I also overestimated the traffic to our data store, but for a different reason. I assumed that our increase in data store traffic would be the same as our increase in overall traffic, but this was incorrect, becuase we did not access the data store on every request. We typically would only hit the data store once per session, so if we assumed one session per customer per day, our total data store sessions would be at most 25 million requests per day.

If every customer accessed our service within the same second, that’s 25 million requests per second (for just that one second), which would be a problem. But not every customer uses the service every day, and they definitely don’t access our service in the same second.

If only half of our customers used the service every day, and they all accessed our service in the same hour, that would be:

~12,000,000 requests / 3600 seconds/hour = 3333 requests per second.

Which is more manageable.

I won’t share our actual usage rates. But our overall traffic distribution follows a familiar peak/trough pattern. I could have calculated the percentage of users that access our service at different times of day, and used that to calculate our peak data store traffic.

The lesson here is: for a given increase in user traffic, different systems will see significantly different increases in request volume.

You can’t just say “it’s a 12% increase” and apply to all of your systems. This all seems like common sense in hindsight, but here we are.

Invest in Resiliency, Not Prevention

We’re launched, baby. Unfortunately we were in the middle of an extremely unpleasant reorg, so we weren’t able to bask in the glory of it as much as we’d hoped, but whatever. One thing that still concerned us was how our (lack of) error handling affected user experience. As I showed previously, we injected ourselves in between an existing client-service relationship, and if our service’s error rates were slightly higher, that could mean slightly more customers seeing a “not available” screen.

We were particularly worried about one of those customers, by random bad luck, being an executive at our company, who would then email somebody and say: “What’s going on? A new service? Turn if off.”

We had to launch fast before someone changed their mind, but now we had to be careful not to cause any confusion or discomfort that could be used as ammunition to shut us down.

Our solution was a fallback cache. We cached non-personalized versions of pages, and served them upon errors to our downstream PageService - timeouts, HTTP 5xx, whatever. We had a cache entry per page type (of which there were only a few), a TTL for each entry after which we would refresh it upon the next request (a stale-while-revalidate style thing), and logic for removing personalized content before caching, so that we would only cache content that could be served to all devices.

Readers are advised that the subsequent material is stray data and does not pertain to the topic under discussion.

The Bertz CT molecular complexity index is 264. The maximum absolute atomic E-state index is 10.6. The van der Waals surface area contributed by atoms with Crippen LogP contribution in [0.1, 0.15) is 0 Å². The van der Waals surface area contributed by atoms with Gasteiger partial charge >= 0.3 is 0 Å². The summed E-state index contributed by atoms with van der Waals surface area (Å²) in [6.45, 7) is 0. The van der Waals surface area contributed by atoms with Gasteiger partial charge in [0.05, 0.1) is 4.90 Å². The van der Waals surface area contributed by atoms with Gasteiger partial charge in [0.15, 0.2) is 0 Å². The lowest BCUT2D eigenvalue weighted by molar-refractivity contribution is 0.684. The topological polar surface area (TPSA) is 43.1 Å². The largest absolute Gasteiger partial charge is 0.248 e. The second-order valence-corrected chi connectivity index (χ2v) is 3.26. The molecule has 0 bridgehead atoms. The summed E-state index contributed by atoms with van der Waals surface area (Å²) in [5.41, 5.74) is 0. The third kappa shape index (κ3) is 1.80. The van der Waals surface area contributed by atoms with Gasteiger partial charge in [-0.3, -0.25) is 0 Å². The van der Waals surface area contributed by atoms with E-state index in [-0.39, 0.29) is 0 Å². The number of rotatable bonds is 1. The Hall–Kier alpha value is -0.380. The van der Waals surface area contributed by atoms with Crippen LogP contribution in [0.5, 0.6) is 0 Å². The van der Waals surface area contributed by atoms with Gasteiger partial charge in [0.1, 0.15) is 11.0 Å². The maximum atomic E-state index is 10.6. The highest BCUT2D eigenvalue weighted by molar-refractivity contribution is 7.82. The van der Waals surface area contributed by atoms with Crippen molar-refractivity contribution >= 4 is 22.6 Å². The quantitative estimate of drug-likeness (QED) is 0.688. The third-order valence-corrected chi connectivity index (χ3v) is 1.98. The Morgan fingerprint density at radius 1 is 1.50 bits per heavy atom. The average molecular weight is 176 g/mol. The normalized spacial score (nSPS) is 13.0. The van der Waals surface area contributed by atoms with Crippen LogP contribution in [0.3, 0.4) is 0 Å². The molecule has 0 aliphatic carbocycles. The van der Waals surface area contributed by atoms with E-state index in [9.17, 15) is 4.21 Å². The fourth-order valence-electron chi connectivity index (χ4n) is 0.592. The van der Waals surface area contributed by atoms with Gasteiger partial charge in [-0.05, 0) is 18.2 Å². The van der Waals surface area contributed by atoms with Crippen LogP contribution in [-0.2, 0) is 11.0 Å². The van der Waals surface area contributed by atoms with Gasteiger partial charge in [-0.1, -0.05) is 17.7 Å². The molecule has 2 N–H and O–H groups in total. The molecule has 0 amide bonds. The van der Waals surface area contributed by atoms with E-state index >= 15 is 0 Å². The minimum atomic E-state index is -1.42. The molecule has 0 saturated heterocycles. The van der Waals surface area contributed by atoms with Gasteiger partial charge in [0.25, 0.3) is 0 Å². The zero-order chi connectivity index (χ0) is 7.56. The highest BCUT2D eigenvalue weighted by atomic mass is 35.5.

It took longer to implement than I’d hoped, but after we rolled it out we immediately started serving a few thousand fallbacks per day. This was a very small percentage of our total request volume, but if you frame it as a few thousand customers who could see a lower-quality page rather than no page at all, it’s worth it.

Next Time, Go Faster

"If you have a 10-year plan of how to get [somewhere], you should ask: Why can’t you do this in 6 months?"

The launch process took 6 weeks, which is fast for us. We had zero problems. We did briefly roll back once, but it was due to an emotional outburst from another part of the company, and not a legitimate technical reason. We re-rolled forward as soon as possible.

If you don’t see any errors, then you probably are moving too slowly. I had to concede to my manager that we probably could have launched even faster. She was kind enough not to say “I told you so”. Managers sometimes push for speed because they are impatient, or don’t appreciate all of the technical details, or sometimes just because they want to say “it’s done” in a meeting. But one thing I’ve learned from managers is that asking “why can’t we launch this tomorrow?” is a useful exercise, particularly for prioritizing critical needs vs. nice-to-haves that just increase comfort. It’s also enjoyable to ask this to your more cautious teammates and watch their heads explode.

I should note that while one of my overall messages is “go faster”, it can only be done effectively if you also invest in building fallbacks, canaries, and intelligent alerting. If going faster means you frequently get paged in the middle of the night to fix things, or have to manually run a bunch of jobs at 7am or 10pm every day/night, that is not humane. If your manager is pressuring you to go faster without allowing you to build these additional safeguards, ignore them and build what is necessary to maintain your health and sanity.

Like the opening quote from Bezos said, you’re never going to have all of the information you want. And I find that the more I learn, the more information I want, so over time my information deficit is getting worse. But I believe that decision making is the most important skill in engineering, and learning to make decisions with limited information is an invaluable part of it. Ask questions, move forward, adjust, repeat. This story was an exhilarating example of that, and I’m proud and grateful to have been able to participate. Thanks to all of my teammates who helped with the launch, and thanks to you for reading.

Now go launch something. I believe in you.